JDC Manufacturing rents space in its Reidsville building to Plastic Revolutions. Both companies are owned by family members of Sen. Kay Hagan.
RALEIGH — A copy of the U.S. Department of Agriculture’s file on a 2011 $50,000 solar energy grant to JDC Manufacturing was missing key documents that would clarify the roles of various family members of U.S. Sen. Kay Hagan. Hagan family members own JDC Manufacturing, along with a solar company that claimed to have performed work on the project.
Carolina Journal requested access to the USDA file. It was delivered Wednesday.
The head of North Carolina’s USDA Rural Development office, Randall Gore, is the custodian of the information in the solar grant file. He was recommended for the position (which is a political appointment) by Hagan not long after she took office in 2009. Gore and Hagan live in Greensboro. President Obama nominated Gore and the Senate confirmed him.
According to the application (32 MB PDF), signed by JDC’S co-owner and Kay Hagan’s husband, Charles “Chip” Hagan, among the missing documents should be a “Copy of all estimates to calculate total project cost or Turn-Key Quote.” Those documents had to be included with the application before the USDA would consider awarding the grant, but they were missing from the file the USDA provided to CJ.
The missing documents — which also could include invoices, purchase orders, and work records — might explain the involvement of businesses owned by Chip Hagan, the Hagans’ son Tilden, son-in-law William Stewart, and possibly other family members in the installation of solar panels at the JDC building in Reidsville.
When asked about the omitted documents, Gore said in an email, “Please note that the information you have requested is part of the proprietary information that has been redacted.” When CJ followed up, asking if the redactions were made by JDC Manufacturing or the USDA, Gore did not respond.
Earlier, Gore had told CJ that it was his office’s policy to notify the grant recipient that an inquiry had been made and give the recipient an opportunity to object to a review of all or portions of the grant records.
From the initial reporting in late September by the Politico.com news service on the stimulus grant, Hagan and various spokesmen for the Hagan for Senate campaign or the Hagan businesses have insisted that the family businesses did not profit from an earlier $250,644 stimulus grant JDC received. Moreover, Hagan representatives have said a separate company founded by Chip and Tilden — Solardyne/Green State Power — received “no funding, public or private,” spokeswoman Caitlin Legacki said to WRAL-TV.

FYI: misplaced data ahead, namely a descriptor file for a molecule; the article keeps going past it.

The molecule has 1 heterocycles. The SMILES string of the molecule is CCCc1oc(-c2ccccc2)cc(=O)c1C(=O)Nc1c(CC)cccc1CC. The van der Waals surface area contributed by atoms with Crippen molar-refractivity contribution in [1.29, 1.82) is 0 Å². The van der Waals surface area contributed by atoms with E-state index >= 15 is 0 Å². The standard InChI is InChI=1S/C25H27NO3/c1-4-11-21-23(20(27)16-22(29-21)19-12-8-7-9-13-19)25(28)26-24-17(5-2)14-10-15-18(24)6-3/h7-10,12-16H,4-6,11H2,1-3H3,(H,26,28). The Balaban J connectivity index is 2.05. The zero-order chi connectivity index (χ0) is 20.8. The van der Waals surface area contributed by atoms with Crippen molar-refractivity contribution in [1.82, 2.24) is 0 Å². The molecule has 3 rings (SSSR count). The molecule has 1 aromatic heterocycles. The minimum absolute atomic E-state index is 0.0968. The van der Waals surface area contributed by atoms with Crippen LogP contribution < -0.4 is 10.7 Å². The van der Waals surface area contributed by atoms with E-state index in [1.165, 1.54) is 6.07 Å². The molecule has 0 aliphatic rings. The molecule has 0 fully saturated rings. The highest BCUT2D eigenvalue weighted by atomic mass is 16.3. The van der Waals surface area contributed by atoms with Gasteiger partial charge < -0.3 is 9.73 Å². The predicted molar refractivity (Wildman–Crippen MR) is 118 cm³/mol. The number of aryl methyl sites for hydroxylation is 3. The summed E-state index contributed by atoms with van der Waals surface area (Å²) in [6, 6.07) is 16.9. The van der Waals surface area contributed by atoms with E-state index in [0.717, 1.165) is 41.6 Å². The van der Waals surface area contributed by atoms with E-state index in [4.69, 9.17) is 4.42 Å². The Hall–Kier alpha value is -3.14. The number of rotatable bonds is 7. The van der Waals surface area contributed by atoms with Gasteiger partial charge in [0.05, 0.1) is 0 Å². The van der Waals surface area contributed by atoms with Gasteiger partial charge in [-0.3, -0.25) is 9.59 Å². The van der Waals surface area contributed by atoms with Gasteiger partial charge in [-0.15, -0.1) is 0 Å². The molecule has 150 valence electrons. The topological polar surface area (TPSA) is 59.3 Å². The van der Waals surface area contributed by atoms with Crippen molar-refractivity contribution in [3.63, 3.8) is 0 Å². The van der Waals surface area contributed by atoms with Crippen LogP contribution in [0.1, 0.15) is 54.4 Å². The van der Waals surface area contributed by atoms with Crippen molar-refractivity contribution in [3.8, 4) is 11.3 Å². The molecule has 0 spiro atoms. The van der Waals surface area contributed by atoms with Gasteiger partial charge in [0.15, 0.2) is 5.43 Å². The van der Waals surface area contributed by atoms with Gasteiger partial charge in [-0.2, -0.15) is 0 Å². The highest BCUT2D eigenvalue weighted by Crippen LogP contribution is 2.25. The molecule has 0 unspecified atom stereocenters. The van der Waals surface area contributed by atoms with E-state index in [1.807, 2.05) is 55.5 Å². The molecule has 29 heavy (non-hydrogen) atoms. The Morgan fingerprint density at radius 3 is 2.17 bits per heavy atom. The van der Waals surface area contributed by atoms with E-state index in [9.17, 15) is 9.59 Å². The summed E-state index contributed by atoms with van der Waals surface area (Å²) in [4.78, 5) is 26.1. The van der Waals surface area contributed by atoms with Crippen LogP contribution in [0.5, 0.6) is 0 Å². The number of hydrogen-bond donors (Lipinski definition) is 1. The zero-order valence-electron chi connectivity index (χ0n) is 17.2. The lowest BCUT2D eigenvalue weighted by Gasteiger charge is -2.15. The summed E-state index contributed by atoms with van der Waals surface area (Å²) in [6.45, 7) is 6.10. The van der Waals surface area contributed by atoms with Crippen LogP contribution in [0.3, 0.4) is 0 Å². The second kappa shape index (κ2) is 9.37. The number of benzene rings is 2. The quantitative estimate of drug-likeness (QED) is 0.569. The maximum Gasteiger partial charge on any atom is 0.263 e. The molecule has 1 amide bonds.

CJ reported that the company informed state officials that the budget for the stimulus-funded project had been revised downward by more than $114,000 and that the savings would be applied to the company’s share of the project. After CJ’s reports, company representatives contacted WRAL and The News & Observer with documents allegedly showing that the project in fact cost much more than the final budget filed with the state claimed. The documents presented to other media outlets are not part of the file at the State Energy Office, and JDC will not provide them to CJ.
The redacted contents of the USDA file may include invoices and other documents that could determine whether the additional invoices JDC provided to the other media outlets referred to spending that took place as part of the second, USDA-funded phase of the project, rather than the first, stimulus-funded phase of the project.
JDC is a Reidsville-based real estate business co-owned by Chip Hagan and his brothers John and David. JDC was awarded the USDA grant a few months after JDC gained approval for a $250,644 federal stimulus grant to install new light fixtures, new furnaces, and solar panels at JDC’s building.
The USDA helped pay for what appears to be the second phase of the solar project. Green State Power’s website claims the company was involved in the installation of a 53kW solar panel array and an additional 58kW solar panel array on the building for Plastic Revolutions, a recycling business also owned by the Hagans that leases space in the JDC facility.